In Accra, urban poverty has a kind face. It’s all very new to me.

Until now I have had neither time nor spirits to write about my wanderings around Accra. Today, all the stars aligned.

On my wanderings, I often see poverty exist right next to immense wealth in this town. This is not unlike Lagos — the city of my teenage years.

We lived in Mafoluku then. Next to the airforce base. It was not a middle-class neighborhood — though people who lived there liked to think otherwise. We were all properly poor with our beat-up Toyotas.

The middle class was in Ikoyi, Omole GRA, and Ikeja GRA. But the problem with poverty often is that it locks us in this fickle buffoonery where we lose interest in what didn’t immediately confirm our delusions. We were poor, and we didn’t want anybody telling us differently.

The thing that is interesting about Accra is that poverty and wealth exist within a practiced balance. I have no high-minded ideas about poverty — its roots or even how to fix it. What I have is a series of observations that I feel compelled to document.

The part of town I live is marketed as East Airport. Rent is crazy, yet merely 500 meters down the road from me is a sprawling ghetto. And, you never feel — as you’d find yourself feeling in Lagos — that these people are out to get you or that they didn’t belong or that you didn’t belong. They live fully in those cardboard shacks and caused no troubles.

It occurred to me just now that anywhere you might be in Accra — even in the heart of its glitziest places such as the Airport City or North Ridge, you are only 500 meters away from a proper ghetto. Yet, I don’t think you ever see the ghettos unless you paused and looked deeply. I certainly didn’t see them till I started riding, slowly through town hoping to get lost. There is no line separating the ghetto from the rest of the development, it seems.

To a pair of unseeking eyes; they are mere places by the wayside.

I have ridden through some tough parts of this town with no immediate desire to run for dear life. The other day in January, I got lost (yass!) and found myself at a dark underbridge around Spintex — a mere 800 meters from Airport Hills. It was ~ 9 PM. I had just ridden through a ghetto. I pulled out my phone to reorient myself when it occurred to me that I could get jumped in this place. But I also knew I wasn’t going to get jumped. Accra doesn’t fill you with the same foreboding that Lagos does.

When I found myself exploring the Obalende underbridge next to my house in Dolphin Estate back in 2018, I could feel eyes glaring questioningly at me from all around. “You are not meant to be here. What are you doing here?”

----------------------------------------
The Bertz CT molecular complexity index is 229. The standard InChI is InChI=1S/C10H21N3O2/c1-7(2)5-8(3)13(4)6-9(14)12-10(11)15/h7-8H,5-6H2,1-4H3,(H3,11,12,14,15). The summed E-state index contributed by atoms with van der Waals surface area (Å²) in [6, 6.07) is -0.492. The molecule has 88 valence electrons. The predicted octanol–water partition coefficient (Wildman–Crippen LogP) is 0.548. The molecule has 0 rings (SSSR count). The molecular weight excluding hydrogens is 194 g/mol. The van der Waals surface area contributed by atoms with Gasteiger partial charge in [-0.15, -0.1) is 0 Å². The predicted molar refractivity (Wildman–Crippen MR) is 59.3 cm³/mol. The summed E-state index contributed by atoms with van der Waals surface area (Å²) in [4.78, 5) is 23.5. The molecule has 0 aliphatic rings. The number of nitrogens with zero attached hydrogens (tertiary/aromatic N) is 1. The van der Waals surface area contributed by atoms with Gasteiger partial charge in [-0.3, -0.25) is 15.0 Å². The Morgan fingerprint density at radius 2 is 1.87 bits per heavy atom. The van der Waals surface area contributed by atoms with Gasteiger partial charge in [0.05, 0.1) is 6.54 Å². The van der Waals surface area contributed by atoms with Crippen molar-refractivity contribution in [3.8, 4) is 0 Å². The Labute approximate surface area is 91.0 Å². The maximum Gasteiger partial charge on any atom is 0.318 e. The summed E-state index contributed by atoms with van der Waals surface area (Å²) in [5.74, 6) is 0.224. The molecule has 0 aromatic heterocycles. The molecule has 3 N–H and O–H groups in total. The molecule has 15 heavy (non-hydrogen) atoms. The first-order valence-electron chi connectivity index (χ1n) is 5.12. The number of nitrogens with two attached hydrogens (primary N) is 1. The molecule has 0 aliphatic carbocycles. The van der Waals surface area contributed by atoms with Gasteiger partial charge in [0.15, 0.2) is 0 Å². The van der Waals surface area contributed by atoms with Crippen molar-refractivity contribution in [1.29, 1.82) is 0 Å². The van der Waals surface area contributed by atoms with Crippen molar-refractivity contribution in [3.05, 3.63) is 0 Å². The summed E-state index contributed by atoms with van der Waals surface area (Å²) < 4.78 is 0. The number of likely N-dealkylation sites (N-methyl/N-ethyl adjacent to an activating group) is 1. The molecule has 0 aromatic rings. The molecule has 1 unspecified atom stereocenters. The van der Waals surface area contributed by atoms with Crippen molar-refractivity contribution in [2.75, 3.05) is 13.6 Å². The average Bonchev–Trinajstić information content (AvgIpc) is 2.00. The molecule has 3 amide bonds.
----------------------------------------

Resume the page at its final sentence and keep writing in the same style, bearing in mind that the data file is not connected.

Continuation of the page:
Everything felt disgusting and hateful.

During the first lockdown in Lagos, my friend sent me a picture of herself with a knife and pepper spray by her headboard. She was sure that when the squatters around her apartment in Ikoyi ran out of food, they’d come for her and the other middle-class warriors in the neighborhood. She was going to be ready. She never had to use any of her weapons, thank God. Yet that’s what it takes to engage with the face of poverty in Lagos.

As I rode through the train tracks today, I found young men smoking on the train bridge straddling the dirt road that leads to my house. They offered smiles and when I waved with one hand; the other hand holding onto my handlebar and dear life — they waved back. Poverty seemed almost like a way of life to aspire to within that laze.

Nobody paid attention to you unless you required as much.

Lagos doesn’t reward you quite as generously. The poor aren’t only poor, they are angry too. They’d smell your middle class from miles away and demand why you have desecrated their altar of wretchedness and why you ought not to be sacrificed where you stood.

One day, I found myself in the backyard of a family here. The husband fed the family goat yam peels. The woman, who I assumed was the wife, sat on the stoop of their small house nursing a baby. It was both sad and beautiful. I asked if there was a path to cross the stream next to their house. I had to wade in the water; the husband offered.

He was kind.

Coda:

I feel I should mention, in case it’s not immediately obvious; this piece doesn’t intend to glamorize poverty. This piece is an attempt at processing my thoughts around what I perceive to be a kind face to poverty that I wasn’t used to seeing.